European Journal of Pediatrics

, Volume 176, Issue 7, pp 891–897 | Cite as

Palivizumab prophylaxis in infants with cystic fibrosis does not delay first isolation of Pseudomonas aeruginosa or Staphylococcus aureus

  • Clélia Buchs
  • Marie-Laure Dalphin
  • Stéphane Sanchez
  • Marie Perceval
  • Laurianne Coutier
  • Catherine Mainguy
  • Behrouz Kassaï-Koupaï
  • Philippe ReixEmail author
Original Article


Respiratory syncytial virus (RSV) infections may worsen cystic fibrosis (CF) lung disease and favor Pseudomonas aeruginosa (Pa) or Staphylococcus aureus (Sa) acquisition, which is of particular importance in the youngest patients. We aimed to determine the effectiveness of PVZ on microbiological outcomes in young children with CF. We conducted a retrospective case–control study to compare these outcomes in children who systematically received PVZ (PVZ+; n = 40) or not (PVZ−; n = 140). One case was matched with at least three same-gender controls born the same year and month. Median (range) age at first Pa isolation was not statistically different between PVZ− (12.3 [3.8–32.6] months) and PVZ+ (10.4 [1.2–33.0] months; p = 0.953) patients. A similar trend was found for Sa (PVZ+: 6.4 [2.0–59.0] months; PVZ−: 3.8 [0.1–74.1] months; p = 0.191). The proportion of Pa isolations by 3 years of age did not differ between groups (PVZ+ 40% vs. PVZ− 41.4%), but this proportion was higher for Sa in the PVZ+ group (97%) than in the PVZ− group (85%; p = 0.001). Healthcare consumption and growth outcomes did not significantly differ between groups.

Conclusion: Systematic PVZ use did not delay key pathogen acquisition in young children with CF.

What is known:

Palivizumab is the only available monoclonal antibody against respiratory syncytial virus infection.

Whether or not it is useful in infants with cystic fibrosis remains controversial.

What is new:

Palivizumab does not delay key pathogens (Pseudomonas aeruginosa, Staphylococcus aureus) first isolation in young children with cystic fibrosis.

Palivizumab does not reduce healthcare consumption or improve growth during the first 3 years of life of young children with cystic fibrosis.


Infants Toddlers Cystic fibrosis Palivizumab Pseudomonas aeruginosa Staphylococcus aureus 



Cystic fibrosis


Lower respiratory tract infection


Pseudomonas aeruginosa




Respiratory syncytial virus


Staphylococcus aureus



We thank the French CF patient organization “Vaincre la Mucoviscidose” for providing data from the national CF registry. We thank Anne Doleans-Jordheim and Florence Morfin-Sherpa for valuable discussions that enhanced this manuscript. We thank Philipp Robinson (DRCI-Hospices Civils de Lyon) for help in preparing the manuscript.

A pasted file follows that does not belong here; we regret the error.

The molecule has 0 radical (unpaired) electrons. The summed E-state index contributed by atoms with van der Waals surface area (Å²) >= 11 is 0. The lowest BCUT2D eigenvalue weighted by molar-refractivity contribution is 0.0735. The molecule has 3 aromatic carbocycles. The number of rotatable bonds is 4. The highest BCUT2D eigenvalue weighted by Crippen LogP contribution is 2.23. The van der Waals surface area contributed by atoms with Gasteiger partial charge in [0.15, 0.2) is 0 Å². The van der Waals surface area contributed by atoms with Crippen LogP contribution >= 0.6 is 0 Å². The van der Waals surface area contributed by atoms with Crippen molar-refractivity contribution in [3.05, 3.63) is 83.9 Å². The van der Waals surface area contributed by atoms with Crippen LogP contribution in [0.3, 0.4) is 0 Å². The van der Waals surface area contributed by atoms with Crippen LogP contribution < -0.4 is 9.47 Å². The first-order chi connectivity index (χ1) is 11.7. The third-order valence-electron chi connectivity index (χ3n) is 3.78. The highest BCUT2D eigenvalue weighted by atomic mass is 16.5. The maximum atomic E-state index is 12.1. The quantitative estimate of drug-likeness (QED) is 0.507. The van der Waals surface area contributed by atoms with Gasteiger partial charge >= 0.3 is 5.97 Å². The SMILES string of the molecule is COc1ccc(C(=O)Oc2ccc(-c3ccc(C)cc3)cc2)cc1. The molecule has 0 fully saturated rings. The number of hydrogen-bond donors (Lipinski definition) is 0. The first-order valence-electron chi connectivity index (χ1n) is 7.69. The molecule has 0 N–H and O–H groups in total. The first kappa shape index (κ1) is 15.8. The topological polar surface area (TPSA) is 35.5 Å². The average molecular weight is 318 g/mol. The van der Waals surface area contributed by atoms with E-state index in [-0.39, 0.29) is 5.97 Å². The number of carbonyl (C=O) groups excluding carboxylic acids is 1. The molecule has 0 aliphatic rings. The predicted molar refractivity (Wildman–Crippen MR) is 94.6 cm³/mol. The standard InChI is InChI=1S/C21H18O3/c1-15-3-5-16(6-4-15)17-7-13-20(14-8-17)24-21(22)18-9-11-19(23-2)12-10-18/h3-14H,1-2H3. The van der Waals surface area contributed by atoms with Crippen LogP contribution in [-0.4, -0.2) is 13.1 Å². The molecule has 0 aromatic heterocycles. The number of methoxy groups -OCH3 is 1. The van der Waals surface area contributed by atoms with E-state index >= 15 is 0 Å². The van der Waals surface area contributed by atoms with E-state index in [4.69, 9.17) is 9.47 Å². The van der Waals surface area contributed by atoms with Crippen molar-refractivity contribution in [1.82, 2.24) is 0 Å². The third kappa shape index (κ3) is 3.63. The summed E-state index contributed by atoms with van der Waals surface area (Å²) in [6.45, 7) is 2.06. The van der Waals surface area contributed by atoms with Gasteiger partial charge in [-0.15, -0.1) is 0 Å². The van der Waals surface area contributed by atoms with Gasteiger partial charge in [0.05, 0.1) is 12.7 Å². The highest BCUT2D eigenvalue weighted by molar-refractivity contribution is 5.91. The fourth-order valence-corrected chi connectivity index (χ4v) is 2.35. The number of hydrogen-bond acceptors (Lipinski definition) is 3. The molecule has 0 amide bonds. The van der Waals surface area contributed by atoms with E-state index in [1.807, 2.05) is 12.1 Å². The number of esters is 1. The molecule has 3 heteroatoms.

Authors’ contribution

CB: data collection and analysis; first draft manuscript preparation and review

MLD: data analysis, results discussion, manuscript review

SS: statistical analysis

MP: database work-up

LC: data collection, manuscript review

CM: data collection, manuscript review

BKK: study design, results discussion, and manuscript review

PR: study design, data analysis, manuscript writing and reviewing

Compliance with ethical standards

Conflict of interest

The authors declare that they have no conflict of interest.

Ethical approval

All procedures performed in studies involving human participants were in accordance with the ethical standards of the institutional and/or national research committee and with the 1964 Helsinki Declaration and its later amendments or comparable ethical standards.


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Copyright information

© Springer-Verlag Berlin Heidelberg 2017

Authors and Affiliations

  • Clélia Buchs
    • 1
  • Marie-Laure Dalphin
    • 2
  • Stéphane Sanchez
    • 3
  • Marie Perceval
    • 4
  • Laurianne Coutier
    • 1
  • Catherine Mainguy
    • 1
  • Behrouz Kassaï-Koupaï
    • 5
    • 6
  • Philippe Reix
    • 1
    • 4
    • 6
    • 7
    Email author
  1. 1.Centre de ressources et de compétences de la mucoviscidoseHospices Civils de LyonLyonFrance
  2. 2.Centre de ressources et de compétences de la mucoviscidoseBesançonFrance
  3. 3.Département d’information médicaleCentre Hospitalier de TroyesTroyesFrance
  4. 4.Centre de référence de la mucoviscidoseHospices Civils de LyonLyonFrance
  5. 5.Centre d’investigation clinique pédiatriqueLyonFrance
  6. 6.UMR5558LyonFrance
  7. 7.Centre de ressources et de compétence de la mucoviscidoseHôpital Femme Mère EnfantBRON CedexFrance

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